EurekAlert January 20, 2015
(Chapel Hill, N.C. – Jan. 20, 2015) – A new study conducted jointly by The Water Institute at the University of North Carolina at Chapel Hill and the London School of Hygiene & Tropical Medicine calls for a new global standard for improvements in household drinking water and sanitation access.
The study highlights that current benchmarks for access, established by the WHO/UNICEF Joint Monitoring Programme for Water Supply and Sanitation (JMP), treat water and sanitation differently, masking deficits in household water access. The JMP will soon set new targets for global progress in the Sustainable Development Goals, and the study’s results could significantly influence their development.
Findings of the study were published online Dec. 11, 2014, in the journal PLOS ONE.
Does Global Progress on Sanitation Really Lag behind Water? An Analysis of Global Progress on Community- and Household-Level Access to Safe Water and Sanitation Research Article | published 11 Dec 2014 | PLOS ONE 10.1371/journal.pone.0114699
(Imperial College London 11 January 2015) Electronic learning could enable millions more students to train as doctors and nurses worldwide, according to research.
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(Leopoldina 9 January 2015) Modern high-throughput screening methods for analyzing genetic information, proteins and metabolic products offer new ways of obtaining large quantities of data on life processes. These OMICS technologies are fueling hopes of major advances in, e.g., medicine, pharmacy, biochemistry, food sciences. The report ‘Life sciences in transition’ by Germany’s National Academy of Sciences Leopoldina sets out recommendations on how existing deficiencies can be overcome and research better equipped for the challenges.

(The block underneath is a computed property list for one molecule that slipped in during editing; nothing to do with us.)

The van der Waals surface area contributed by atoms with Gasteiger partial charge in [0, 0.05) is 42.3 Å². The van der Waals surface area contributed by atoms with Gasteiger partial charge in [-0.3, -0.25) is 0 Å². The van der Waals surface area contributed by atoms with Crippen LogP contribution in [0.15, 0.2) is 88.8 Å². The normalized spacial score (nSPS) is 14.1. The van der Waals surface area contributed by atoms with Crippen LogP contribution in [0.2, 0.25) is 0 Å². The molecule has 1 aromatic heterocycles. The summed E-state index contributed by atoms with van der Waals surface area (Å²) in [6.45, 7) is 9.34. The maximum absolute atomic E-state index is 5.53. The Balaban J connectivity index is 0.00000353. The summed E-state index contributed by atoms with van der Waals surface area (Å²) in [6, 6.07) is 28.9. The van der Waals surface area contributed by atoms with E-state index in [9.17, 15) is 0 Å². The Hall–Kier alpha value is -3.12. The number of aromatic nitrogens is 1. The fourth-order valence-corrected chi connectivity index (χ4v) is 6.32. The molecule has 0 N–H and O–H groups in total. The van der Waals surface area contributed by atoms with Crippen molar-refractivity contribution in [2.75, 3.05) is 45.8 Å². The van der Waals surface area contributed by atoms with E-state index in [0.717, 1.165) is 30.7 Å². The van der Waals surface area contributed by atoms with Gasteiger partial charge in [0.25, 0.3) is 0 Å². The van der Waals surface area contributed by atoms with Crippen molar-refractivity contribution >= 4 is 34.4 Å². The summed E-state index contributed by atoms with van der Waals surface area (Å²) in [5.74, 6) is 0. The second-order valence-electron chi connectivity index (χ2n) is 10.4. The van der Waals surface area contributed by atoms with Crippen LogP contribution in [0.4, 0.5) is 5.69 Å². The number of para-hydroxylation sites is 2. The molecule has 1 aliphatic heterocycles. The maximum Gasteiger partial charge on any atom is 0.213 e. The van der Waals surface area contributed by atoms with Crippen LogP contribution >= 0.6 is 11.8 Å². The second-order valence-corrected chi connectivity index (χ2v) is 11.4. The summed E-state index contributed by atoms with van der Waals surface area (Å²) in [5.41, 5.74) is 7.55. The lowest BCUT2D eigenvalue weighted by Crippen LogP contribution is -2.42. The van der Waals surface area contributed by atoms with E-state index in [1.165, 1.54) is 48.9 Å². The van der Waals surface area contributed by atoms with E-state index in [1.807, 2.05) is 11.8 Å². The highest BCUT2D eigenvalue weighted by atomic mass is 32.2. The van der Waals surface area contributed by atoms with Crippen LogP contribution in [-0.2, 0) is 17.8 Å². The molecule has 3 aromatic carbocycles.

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ABC News Online 9 January 2015
Scientists have discovered the first new antibiotic in nearly 30 years that can kill serious infections without encountering any detectable resistance, giving hope in the fight against evolving drug-resistant superbugs.
The Conversation Michael Clarke, Susan Lawler 1 January 2015
If we want to use scientific thinking to solve problems, we need people to appreciate evidence and heed expert advice. Disregard for experts who have spent years studying critical issues is a dangerous default position. The ability of our society to make decisions in the public interest is handicapped when evidence and thoughtfully presented arguments are ignored.
If we are passionate about applying the lessons learned from our research, we will need marketers, lobbyists, communication experts, accountants and economists. A multi-disciplinary team is required to convince society to change.
The Sydney Morning Herald |December 24, 2014 | Peter Hannam
Human health – and that of other animals and even plants – is likely to become an ever more pressing public issue as temperatures rise with global warming, cities grow and populations age. Continue reading…